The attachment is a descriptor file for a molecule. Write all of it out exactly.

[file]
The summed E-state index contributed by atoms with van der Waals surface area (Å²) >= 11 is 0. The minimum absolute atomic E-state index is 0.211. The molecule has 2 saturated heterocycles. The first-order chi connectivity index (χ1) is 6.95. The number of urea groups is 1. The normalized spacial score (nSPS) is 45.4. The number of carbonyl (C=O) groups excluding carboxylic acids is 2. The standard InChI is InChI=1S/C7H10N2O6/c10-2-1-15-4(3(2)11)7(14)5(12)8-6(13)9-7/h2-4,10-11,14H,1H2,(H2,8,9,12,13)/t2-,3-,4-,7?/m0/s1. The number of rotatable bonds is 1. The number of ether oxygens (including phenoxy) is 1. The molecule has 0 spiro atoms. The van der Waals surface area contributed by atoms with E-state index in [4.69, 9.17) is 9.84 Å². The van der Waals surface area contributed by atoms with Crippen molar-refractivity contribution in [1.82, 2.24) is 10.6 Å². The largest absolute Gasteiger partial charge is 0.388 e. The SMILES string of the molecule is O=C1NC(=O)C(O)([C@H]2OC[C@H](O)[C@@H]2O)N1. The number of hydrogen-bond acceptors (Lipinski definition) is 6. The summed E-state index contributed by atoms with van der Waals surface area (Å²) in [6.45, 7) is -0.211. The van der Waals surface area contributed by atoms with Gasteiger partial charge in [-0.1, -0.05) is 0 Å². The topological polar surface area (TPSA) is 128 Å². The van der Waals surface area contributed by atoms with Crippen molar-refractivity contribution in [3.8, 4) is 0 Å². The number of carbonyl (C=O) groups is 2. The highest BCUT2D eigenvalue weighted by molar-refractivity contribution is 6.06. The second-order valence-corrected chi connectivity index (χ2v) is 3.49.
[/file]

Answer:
The summed E-state index contributed by atoms with van der Waals surface area (Å²) >= 11 is 0. The minimum absolute atomic E-state index is 0.211. The molecule has 2 saturated heterocycles. The first-order chi connectivity index (χ1) is 6.95. The number of urea groups is 1. The normalized spacial score (nSPS) is 45.4. The number of carbonyl (C=O) groups excluding carboxylic acids is 2. The standard InChI is InChI=1S/C7H10N2O6/c10-2-1-15-4(3(2)11)7(14)5(12)8-6(13)9-7/h2-4,10-11,14H,1H2,(H2,8,9,12,13)/t2-,3-,4-,7?/m0/s1. The number of rotatable bonds is 1. The number of ether oxygens (including phenoxy) is 1. The molecule has 0 spiro atoms. The van der Waals surface area contributed by atoms with E-state index in [4.69, 9.17) is 9.84 Å². The van der Waals surface area contributed by atoms with Crippen molar-refractivity contribution in [1.82, 2.24) is 10.6 Å². The largest absolute Gasteiger partial charge is 0.388 e. The SMILES string of the molecule is O=C1NC(=O)C(O)([C@H]2OC[C@H](O)[C@@H]2O)N1. The number of hydrogen-bond acceptors (Lipinski definition) is 6. The summed E-state index contributed by atoms with van der Waals surface area (Å²) in [6.45, 7) is -0.211. The van der Waals surface area contributed by atoms with Gasteiger partial charge in [-0.1, -0.05) is 0 Å². The topological polar surface area (TPSA) is 128 Å². The van der Waals surface area contributed by atoms with Crippen molar-refractivity contribution in [3.8, 4) is 0 Å². The number of carbonyl (C=O) groups is 2. The highest BCUT2D eigenvalue weighted by molar-refractivity contribution is 6.06. The second-order valence-corrected chi connectivity index (χ2v) is 3.49.